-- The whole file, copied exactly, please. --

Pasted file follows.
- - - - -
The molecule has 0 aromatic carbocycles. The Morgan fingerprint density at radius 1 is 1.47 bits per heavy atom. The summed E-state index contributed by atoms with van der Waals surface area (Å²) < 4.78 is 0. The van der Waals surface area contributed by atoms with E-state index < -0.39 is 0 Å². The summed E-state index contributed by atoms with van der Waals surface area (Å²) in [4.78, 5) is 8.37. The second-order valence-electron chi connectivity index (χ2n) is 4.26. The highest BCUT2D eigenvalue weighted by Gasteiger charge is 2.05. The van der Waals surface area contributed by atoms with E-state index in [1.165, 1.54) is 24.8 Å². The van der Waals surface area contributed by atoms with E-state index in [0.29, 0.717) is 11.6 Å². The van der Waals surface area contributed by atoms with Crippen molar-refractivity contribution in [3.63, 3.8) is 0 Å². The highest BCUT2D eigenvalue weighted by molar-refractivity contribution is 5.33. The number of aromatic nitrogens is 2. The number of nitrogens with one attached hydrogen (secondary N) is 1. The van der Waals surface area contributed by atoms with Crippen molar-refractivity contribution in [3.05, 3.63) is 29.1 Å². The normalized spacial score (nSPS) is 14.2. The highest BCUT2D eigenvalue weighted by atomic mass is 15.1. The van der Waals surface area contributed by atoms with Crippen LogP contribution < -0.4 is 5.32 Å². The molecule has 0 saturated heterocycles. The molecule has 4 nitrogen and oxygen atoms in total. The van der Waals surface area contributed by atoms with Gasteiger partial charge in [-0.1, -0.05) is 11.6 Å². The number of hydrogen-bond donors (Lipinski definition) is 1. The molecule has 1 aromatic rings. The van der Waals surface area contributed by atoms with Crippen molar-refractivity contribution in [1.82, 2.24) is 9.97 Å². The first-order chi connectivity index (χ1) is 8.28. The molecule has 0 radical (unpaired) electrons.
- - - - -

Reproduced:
The molecule has 0 aromatic carbocycles. The Morgan fingerprint density at radius 1 is 1.47 bits per heavy atom. The summed E-state index contributed by atoms with van der Waals surface area (Å²) < 4.78 is 0. The van der Waals surface area contributed by atoms with E-state index < -0.39 is 0 Å². The summed E-state index contributed by atoms with van der Waals surface area (Å²) in [4.78, 5) is 8.37. The second-order valence-electron chi connectivity index (χ2n) is 4.26. The highest BCUT2D eigenvalue weighted by Gasteiger charge is 2.05. The van der Waals surface area contributed by atoms with E-state index in [1.165, 1.54) is 24.8 Å². The van der Waals surface area contributed by atoms with E-state index in [0.29, 0.717) is 11.6 Å². The van der Waals surface area contributed by atoms with Crippen molar-refractivity contribution in [3.63, 3.8) is 0 Å². The highest BCUT2D eigenvalue weighted by molar-refractivity contribution is 5.33. The number of aromatic nitrogens is 2. The number of nitrogens with one attached hydrogen (secondary N) is 1. The van der Waals surface area contributed by atoms with Crippen molar-refractivity contribution in [3.05, 3.63) is 29.1 Å². The normalized spacial score (nSPS) is 14.2. The highest BCUT2D eigenvalue weighted by atomic mass is 15.1. The van der Waals surface area contributed by atoms with Crippen LogP contribution < -0.4 is 5.32 Å². The molecule has 0 saturated heterocycles. The molecule has 4 nitrogen and oxygen atoms in total. The van der Waals surface area contributed by atoms with Gasteiger partial charge in [-0.1, -0.05) is 11.6 Å². The number of hydrogen-bond donors (Lipinski definition) is 1. The molecule has 1 aromatic rings. The van der Waals surface area contributed by atoms with Crippen molar-refractivity contribution in [1.82, 2.24) is 9.97 Å². The first-order chi connectivity index (χ1) is 8.28. The molecule has 0 radical (unpaired) electrons.